The quince is the fruit of the small Asiatic tree, cydonis oblonga. It has been cultivated for over 3,000 years and was most probably introduced into Europe by the Romans.
The quince matures in autumn, and in shape and size may resemble either a pear or an apple, depending on the individual variety. When mature, the quince is pale to deep gold in colour, sometimes with a slight reddish tinge. The fragrance of this fruit is particularly marked and, if stored, it should be kept separate from other fruit. The quince is not eaten raw because of its astringent flavour and the hardness and dryness of its flesh. It is, however, delicious cooked, when its flesh turns from creamy white to a pale rosy pink.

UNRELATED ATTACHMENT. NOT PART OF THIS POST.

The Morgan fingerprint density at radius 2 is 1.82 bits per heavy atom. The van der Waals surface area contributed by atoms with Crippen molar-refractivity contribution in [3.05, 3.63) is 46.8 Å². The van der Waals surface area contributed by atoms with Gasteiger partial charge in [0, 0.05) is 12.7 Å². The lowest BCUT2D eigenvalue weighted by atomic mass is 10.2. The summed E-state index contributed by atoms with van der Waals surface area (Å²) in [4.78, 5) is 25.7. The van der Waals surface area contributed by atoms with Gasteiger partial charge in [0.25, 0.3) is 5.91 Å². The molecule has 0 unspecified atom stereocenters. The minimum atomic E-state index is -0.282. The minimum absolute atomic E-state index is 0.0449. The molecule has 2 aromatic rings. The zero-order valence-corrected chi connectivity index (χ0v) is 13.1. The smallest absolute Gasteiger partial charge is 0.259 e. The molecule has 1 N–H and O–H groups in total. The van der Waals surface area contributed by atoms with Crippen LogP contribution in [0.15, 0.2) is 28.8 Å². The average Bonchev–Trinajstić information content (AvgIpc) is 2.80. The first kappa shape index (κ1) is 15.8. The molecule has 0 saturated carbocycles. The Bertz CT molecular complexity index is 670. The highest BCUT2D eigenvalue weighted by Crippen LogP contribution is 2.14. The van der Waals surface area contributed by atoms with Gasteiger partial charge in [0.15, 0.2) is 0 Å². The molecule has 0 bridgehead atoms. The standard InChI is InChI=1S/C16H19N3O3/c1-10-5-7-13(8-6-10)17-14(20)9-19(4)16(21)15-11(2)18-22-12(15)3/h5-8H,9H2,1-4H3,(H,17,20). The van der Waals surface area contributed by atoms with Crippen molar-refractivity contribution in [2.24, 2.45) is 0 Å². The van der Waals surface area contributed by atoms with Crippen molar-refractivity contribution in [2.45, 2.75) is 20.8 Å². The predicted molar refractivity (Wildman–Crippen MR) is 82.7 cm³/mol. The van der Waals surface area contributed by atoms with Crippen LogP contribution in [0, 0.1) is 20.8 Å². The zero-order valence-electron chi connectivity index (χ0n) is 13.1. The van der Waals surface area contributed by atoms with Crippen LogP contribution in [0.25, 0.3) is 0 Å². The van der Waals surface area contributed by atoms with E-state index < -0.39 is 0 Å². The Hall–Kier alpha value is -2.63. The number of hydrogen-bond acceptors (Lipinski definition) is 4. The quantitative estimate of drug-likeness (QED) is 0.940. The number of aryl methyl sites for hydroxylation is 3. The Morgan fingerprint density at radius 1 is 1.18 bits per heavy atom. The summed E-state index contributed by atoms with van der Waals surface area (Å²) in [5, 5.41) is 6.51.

The quince contains a considerable amount of pectin and is therefore excel-lent for use in jams, jellies, marmalades, syrups, preserves and home-made wines. Quince is also often cooked in pies and tarts with apple, pumpkin or marrow.
To prepare quince for cooking, remove and discard the peel and core, then slice or chop it.